30 Days Wild Day 4: Build a bug hotel

30 Days Wild Day 4: Build a bug hotel

By Bug Life

What is a Bug hotel?

Bug hotels are constructions that offer shelter for invertebrates, either to overwinter, breed or spend their daily lives. There are no hard and fast rules-they can be made to any size or shape and from a variety of materials to cater for different bugs. Why build a bug hotel? Bug hotels can be a focal point for any wildlife garden, even formal gardens where habitat piles might seem a bit messy. Building a bug hotel can encourage pollinators and pest predators into your garden and they are a great way to repurpose unwanted materials.

Bug Hotel Materials

Some suggested filler materials:

Natural: Sticks Dry leaves Hollow stems Straw or Hay Bamboo canes Deadwood Stones Pine cones Dry seed heads Bark

Artificial: Corrugated card Tiles Tubes and pipes Bricks Plant pots Rubble

Bug hotel ideas:

Bug bottle: Simply cut the bottom off of a plastic bottle, add a rolled up piece of corrugated card and string the bottle to a tree branch to create a winter home for ladybirds and lacewings.

Bug box: Find or make a wooden box with an open front and attach it securely to a wall (make sure it can support a heavy weight!). Shelter it from the rain or waterproof the top. Stack materials in the box e.g. drilled logs, air bricks and bunches or tubes of canes.

Bug Pot: Stuff a plant pot with straw and attach it somewhere upside-down in the garden, either on a sturdy cane or hanging from a tree. This gives bugs a cosy shelter out of the rain.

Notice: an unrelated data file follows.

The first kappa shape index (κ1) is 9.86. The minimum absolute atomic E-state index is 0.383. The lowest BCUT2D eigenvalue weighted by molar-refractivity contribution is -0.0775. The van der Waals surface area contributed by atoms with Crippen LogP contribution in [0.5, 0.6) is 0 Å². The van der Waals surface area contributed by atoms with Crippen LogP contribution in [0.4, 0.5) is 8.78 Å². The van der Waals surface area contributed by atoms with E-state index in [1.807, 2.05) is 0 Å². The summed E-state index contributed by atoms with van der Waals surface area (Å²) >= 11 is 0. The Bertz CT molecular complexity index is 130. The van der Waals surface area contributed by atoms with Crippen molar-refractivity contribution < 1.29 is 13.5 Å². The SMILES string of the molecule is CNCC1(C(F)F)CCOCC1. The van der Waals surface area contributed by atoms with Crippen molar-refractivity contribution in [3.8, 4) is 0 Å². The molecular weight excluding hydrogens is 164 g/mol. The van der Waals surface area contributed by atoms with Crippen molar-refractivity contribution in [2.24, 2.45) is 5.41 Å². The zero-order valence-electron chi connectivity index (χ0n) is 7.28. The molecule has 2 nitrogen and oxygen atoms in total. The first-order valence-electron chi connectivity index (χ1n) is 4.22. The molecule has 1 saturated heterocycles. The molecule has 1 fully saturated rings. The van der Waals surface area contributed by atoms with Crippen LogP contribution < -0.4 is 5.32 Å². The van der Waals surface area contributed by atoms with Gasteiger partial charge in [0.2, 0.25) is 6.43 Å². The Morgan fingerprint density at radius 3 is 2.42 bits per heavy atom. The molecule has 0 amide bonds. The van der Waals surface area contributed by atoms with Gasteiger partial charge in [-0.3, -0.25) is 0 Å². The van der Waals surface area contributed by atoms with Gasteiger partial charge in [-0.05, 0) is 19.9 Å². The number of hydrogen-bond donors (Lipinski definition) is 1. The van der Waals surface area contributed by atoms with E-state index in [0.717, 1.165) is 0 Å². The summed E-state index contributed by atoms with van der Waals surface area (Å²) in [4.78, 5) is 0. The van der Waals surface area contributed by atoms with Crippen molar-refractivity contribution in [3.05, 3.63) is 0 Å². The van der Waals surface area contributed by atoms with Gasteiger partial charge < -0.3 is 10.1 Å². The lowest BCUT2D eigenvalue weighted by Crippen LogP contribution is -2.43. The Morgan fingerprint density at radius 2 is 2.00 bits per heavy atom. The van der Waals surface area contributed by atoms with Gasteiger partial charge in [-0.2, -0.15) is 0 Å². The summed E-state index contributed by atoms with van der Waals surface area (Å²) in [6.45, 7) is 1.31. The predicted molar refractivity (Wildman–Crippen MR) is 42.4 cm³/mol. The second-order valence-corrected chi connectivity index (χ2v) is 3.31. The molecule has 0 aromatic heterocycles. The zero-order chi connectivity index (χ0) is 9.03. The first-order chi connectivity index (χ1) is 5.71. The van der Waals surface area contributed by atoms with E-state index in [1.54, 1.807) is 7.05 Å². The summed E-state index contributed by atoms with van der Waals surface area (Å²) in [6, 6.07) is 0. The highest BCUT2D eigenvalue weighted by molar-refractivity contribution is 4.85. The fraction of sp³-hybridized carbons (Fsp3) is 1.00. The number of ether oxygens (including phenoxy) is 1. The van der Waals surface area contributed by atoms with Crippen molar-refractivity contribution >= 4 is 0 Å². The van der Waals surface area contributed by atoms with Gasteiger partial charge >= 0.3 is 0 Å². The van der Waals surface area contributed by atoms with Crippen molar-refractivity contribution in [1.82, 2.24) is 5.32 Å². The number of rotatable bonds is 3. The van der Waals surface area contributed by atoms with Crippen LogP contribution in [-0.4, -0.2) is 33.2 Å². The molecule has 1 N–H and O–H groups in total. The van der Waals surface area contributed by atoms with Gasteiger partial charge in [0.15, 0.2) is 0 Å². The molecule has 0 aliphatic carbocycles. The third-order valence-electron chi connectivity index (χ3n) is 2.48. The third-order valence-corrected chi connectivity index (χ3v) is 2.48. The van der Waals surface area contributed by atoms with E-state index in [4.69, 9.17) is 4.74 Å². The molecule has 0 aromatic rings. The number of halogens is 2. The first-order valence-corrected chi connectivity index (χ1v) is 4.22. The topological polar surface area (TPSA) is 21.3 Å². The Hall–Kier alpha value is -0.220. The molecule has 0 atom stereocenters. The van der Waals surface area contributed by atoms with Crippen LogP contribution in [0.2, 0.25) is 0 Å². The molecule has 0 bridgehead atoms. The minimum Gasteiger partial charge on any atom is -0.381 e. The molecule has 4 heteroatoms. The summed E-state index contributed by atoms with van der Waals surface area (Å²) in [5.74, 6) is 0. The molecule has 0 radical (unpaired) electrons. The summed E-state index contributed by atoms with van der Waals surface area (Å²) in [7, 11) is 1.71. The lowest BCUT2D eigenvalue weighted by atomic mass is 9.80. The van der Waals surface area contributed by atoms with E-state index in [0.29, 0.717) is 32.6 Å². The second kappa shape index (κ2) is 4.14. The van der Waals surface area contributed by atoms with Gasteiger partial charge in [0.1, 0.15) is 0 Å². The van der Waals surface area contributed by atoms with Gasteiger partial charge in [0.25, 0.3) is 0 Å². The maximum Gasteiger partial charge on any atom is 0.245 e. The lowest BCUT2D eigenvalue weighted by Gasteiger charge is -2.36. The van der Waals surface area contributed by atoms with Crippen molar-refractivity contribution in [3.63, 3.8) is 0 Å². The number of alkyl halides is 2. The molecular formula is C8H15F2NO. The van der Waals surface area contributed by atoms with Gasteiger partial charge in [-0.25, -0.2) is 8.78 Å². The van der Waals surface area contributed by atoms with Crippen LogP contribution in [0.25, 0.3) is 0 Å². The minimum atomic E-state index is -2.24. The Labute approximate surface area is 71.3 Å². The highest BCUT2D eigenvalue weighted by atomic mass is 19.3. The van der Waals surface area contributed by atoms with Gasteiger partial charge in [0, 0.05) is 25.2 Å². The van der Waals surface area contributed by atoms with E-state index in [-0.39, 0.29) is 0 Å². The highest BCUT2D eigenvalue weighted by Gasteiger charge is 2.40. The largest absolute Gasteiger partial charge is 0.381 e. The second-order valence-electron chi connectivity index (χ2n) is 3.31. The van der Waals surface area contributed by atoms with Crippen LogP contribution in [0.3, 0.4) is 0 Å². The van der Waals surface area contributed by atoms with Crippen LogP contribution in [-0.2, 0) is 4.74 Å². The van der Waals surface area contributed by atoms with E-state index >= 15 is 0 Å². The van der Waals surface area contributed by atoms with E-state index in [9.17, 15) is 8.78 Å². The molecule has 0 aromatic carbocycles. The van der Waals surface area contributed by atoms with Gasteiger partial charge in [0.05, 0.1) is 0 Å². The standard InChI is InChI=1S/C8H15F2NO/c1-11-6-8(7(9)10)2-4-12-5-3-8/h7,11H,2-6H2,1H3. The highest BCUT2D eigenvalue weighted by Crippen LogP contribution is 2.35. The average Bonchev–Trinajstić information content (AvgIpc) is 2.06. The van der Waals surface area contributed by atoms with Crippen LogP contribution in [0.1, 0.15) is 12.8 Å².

Bug Tube: Make a tube out of mesh with a scaffold of twigs poked through the bottom and fill it with dead leaves. Lay a waterproof roof on top.

Big Bug Hotel: Make a multi-storey bug hotel standing on the ground.

Building a Big Bug hotel

There are several ways you can make a Big bug hotel. One of the easiest is to use a framework of reclaimed pallets.

1 - Choose a spot for your Bug hotel that combines sun and shade. If you want to include a bee hotel, make sure the south-facing side is in full sun.

2 - Lay the foundations Prepare the ground so that it is even and lay bricks to support the corners.

3 - Build it up by stacking the pallets to no more than a meter high (about 5 pallets), preferably facing alternate directions if they are square. You might want to peg down the bottom one and secure each pallet to the one below to be on the safe side.

4 - Fill it in Add the materials to fill the gaps, the more nooks and crannies the better. Make sure that non-waterproof materials don’t stick out too far where they may get rained on. If you are including a bee hotel, put the entrance at the south-facing side. It’s good to have deadwood nearest the ground where it will stay cool and humid.

5 - Add a waterproof roof. You could use roof tiles, roofing felt (either corrugated or laid over planks), a green roof of turf or a ‘brown roof’ by putting gritty soil or rubble on top and letting plants take root. 6-Enjoy your bug hotel. Going on a night safari with a torch may reveal the nocturnal invertebrates residents of your bug hotel. Adding a sign to your bug hotel will let friends and neighbours know that you’re doing your bit for bugs-especially if it is in a public place.



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